Yo yo yo, what is up in your house? I mean, seriously, what is up in your house – the place is a mess! Time runneth short for me today, Cubs fans. I’ve got to wrap things up here at the _____________ Global Headquarters before I head up to scenic Door County, Wisconsin with my family tomorrow. Don’t worry, I’ll make a gesture of some sort at Miller Park as we pass through Milwaukee. And now, on with the news:

Ricketts hire a stat guy; Hendry gets jealous.  In a somewhat surprising story yesterday, the Cubs announced the hiring of Ari Kaplan as Statistical Analyst Manager. Kaplan has worked with many other major league teams to create computer programs that integrate traditional scouting data with sabermetrics. You can check out his Web site ariball.com here.

The hiring is great news for those us who have been wishing/hoping/screaming for the Cubs to get a little more up with (and, preferable, ahead of) the times when it comes to incorporating statistical analyses into their player development and acquisitions. And I wonder whether we’re finally seeing Tom Ricketts put his financial analyst hat over his Cubs cap and start workin’ the numbers when it comes to the team. With so many big contracts coming to a close, now would be a great time to start thinking about how to leverage the team’s financial resources going forward – and that means getting max value players without overpaying. Has the Ricketts Era finally, truly begun? We’ll see.

Oh, and in a strange twist, GM Jim Hendry made some apparently negative remarks regarding Kaplan’s hiring today. He told the sage Bruce Miles of the Daily Herald, “You just don’t draw people up on computers and plug them in and that means they can perform at Wrigley Field in a pennant race.” Yeah, we know, Jimbo. But this is the same strawman argument that often appears when advanced statistical research in baseball is brought up. No one is saying the Cubs should eliminate traditional scouting – especially when it comes to player development – but sabermetrics can more effectively analyze the numbers that players put up. In other words, scouting should focus on the process of playing baseball while stats-based analyses should focuse on the results. And, I might add, sabermetrics can prevent the signing of overvalued players such as Aaron Miles and John Grabow to unnecessarily expensive deals.

Fukudome follow-up: Red Sox say no-go.  Following up on my lead story from Tuesday, this article surfaced on the Comcast New England Web site yesterday. It reveals that, according to those mysterious sources, the Cubs and Red Sox did informally discuss the outside chance of a trade that would send Kosuke to Boston. But, as you might expect, Dome’s hefty $13.5 million salary next year made Red Sox management unwilling to get serious about the deal. The Cubs might have a better chance of pushing something through if Boston’s farm system wasn’t so dang good.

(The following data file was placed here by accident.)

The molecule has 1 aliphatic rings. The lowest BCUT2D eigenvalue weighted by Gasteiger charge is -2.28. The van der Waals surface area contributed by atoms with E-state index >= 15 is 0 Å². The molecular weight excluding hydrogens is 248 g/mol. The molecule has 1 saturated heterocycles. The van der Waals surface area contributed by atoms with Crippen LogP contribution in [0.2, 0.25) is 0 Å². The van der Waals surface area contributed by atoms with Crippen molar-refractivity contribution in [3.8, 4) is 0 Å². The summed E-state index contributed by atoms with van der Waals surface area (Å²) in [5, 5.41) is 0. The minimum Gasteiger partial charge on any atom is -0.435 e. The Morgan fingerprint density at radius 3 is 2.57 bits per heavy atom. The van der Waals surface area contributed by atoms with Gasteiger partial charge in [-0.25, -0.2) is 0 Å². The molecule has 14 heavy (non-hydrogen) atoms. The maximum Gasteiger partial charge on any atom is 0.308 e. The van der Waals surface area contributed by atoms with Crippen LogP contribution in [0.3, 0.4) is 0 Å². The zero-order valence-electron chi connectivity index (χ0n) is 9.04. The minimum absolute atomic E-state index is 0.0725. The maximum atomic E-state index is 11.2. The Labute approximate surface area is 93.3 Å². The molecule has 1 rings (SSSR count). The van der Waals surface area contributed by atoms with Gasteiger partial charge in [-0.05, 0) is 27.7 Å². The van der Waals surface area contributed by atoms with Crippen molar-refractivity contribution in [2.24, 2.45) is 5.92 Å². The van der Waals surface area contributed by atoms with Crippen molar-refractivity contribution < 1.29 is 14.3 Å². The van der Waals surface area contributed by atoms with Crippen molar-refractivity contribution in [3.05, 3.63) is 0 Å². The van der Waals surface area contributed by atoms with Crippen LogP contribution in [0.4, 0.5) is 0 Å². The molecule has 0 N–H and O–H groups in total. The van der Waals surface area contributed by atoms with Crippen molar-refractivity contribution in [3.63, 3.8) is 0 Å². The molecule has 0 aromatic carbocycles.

The only other team I’ve heard to have shown some interest in Kosuke is the Nationals. But their left-handed hitting right fielder, Roger Bernadina, is doing well (.812 OPS, including a .353 OBP, in 124 ABs). His right-handed platoon partner, Willie Harris, isn’t doing so hot, however – having put up a mere .587 OPS in 101 ABs. Again, as much as it pains me to say, it appears they could use Marlon Byrd more than Kosuke Fukudome.

Angels writer puts together dubious Wrigley slideshow.  Yes, the Cubs face the Anaheim-based Los Angeles Angels of the State of California, Fourth District, 22nd Quadrant this weekend. And I happened to come across this article/slideshow written by one Ellen Bell.

It’s all fine and dandy, but I gotta get a couple things off my chest: 1) Slide No. 5’s obligatory and unavoidable mention of the Billy Goat Curse is INACCURATE. Sianis was NOT denied entrance to Wrigley Field that day. He got in – with his goat – but was eventually asked to leave. 2) The YouTube clip cited in the caption to Slide No. 6, which depicts a “urinal trough dive,”  is NOT – I repeat, NOT – from Wrigley Field. Anyone who’s ever been to Wrigley Field can tell you this. Nice effort, Ms. Bell, but you fail – and, we hope, so will your precious Angels.

Jonesing for some Sam Fuld action?  Well then, just click on that link and check out one of lil’ Sam’s patented diving catches, which occurred in yesterday’s Iowa Cubs game. Also shown in that clip: SS/2B Darwin Barney ripping a ball into centerfield. Y’know…cough, cough…he could be called up if Ryan Theriot is traded…cough, cough.

The Cubs like Kefir.  And, no, I’m not talking about the guy on “24.” Perhaps this digestive aid can help the Cubs loosen up their constipated run production. Oh, and if you’re going to the game on Sunday, get their early to pick up a “ProBugs” toy courtesy of Lifeway Foods. Riiiiiiiiiight. Stay healthy, Cubs fans!


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